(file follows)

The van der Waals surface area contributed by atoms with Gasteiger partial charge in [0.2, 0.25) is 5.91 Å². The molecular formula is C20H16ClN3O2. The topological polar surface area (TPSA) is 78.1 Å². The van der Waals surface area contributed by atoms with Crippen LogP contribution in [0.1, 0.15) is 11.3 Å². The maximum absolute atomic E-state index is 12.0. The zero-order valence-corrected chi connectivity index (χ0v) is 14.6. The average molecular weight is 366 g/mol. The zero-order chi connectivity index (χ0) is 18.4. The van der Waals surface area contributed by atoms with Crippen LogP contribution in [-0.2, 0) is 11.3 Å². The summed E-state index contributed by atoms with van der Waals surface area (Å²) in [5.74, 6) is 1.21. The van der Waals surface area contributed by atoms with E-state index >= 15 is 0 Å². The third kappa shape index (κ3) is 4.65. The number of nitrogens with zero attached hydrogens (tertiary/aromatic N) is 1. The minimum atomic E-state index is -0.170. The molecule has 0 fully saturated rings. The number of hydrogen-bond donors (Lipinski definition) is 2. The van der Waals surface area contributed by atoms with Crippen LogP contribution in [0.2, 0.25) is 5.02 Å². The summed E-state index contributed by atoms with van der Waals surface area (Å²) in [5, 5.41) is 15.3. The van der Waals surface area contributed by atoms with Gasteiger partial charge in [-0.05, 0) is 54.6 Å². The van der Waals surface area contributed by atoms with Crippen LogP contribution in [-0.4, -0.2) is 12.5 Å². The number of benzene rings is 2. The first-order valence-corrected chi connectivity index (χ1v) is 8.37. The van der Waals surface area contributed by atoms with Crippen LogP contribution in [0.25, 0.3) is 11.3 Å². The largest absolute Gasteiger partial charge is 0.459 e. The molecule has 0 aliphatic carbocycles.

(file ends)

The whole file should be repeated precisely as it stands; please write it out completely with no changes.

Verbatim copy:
The van der Waals surface area contributed by atoms with Gasteiger partial charge in [0.2, 0.25) is 5.91 Å². The molecular formula is C20H16ClN3O2. The topological polar surface area (TPSA) is 78.1 Å². The van der Waals surface area contributed by atoms with Crippen LogP contribution in [0.1, 0.15) is 11.3 Å². The maximum absolute atomic E-state index is 12.0. The zero-order valence-corrected chi connectivity index (χ0v) is 14.6. The average molecular weight is 366 g/mol. The zero-order chi connectivity index (χ0) is 18.4. The van der Waals surface area contributed by atoms with Crippen LogP contribution in [-0.2, 0) is 11.3 Å². The summed E-state index contributed by atoms with van der Waals surface area (Å²) in [5.74, 6) is 1.21. The van der Waals surface area contributed by atoms with E-state index >= 15 is 0 Å². The third kappa shape index (κ3) is 4.65. The number of nitrogens with zero attached hydrogens (tertiary/aromatic N) is 1. The minimum atomic E-state index is -0.170. The molecule has 0 fully saturated rings. The number of hydrogen-bond donors (Lipinski definition) is 2. The van der Waals surface area contributed by atoms with Crippen LogP contribution in [0.2, 0.25) is 5.02 Å². The summed E-state index contributed by atoms with van der Waals surface area (Å²) in [5, 5.41) is 15.3. The van der Waals surface area contributed by atoms with Gasteiger partial charge in [-0.05, 0) is 54.6 Å². The van der Waals surface area contributed by atoms with Crippen LogP contribution in [-0.4, -0.2) is 12.5 Å². The number of benzene rings is 2. The first-order valence-corrected chi connectivity index (χ1v) is 8.37. The van der Waals surface area contributed by atoms with Crippen LogP contribution in [0.25, 0.3) is 11.3 Å². The largest absolute Gasteiger partial charge is 0.459 e. The molecule has 0 aliphatic carbocycles.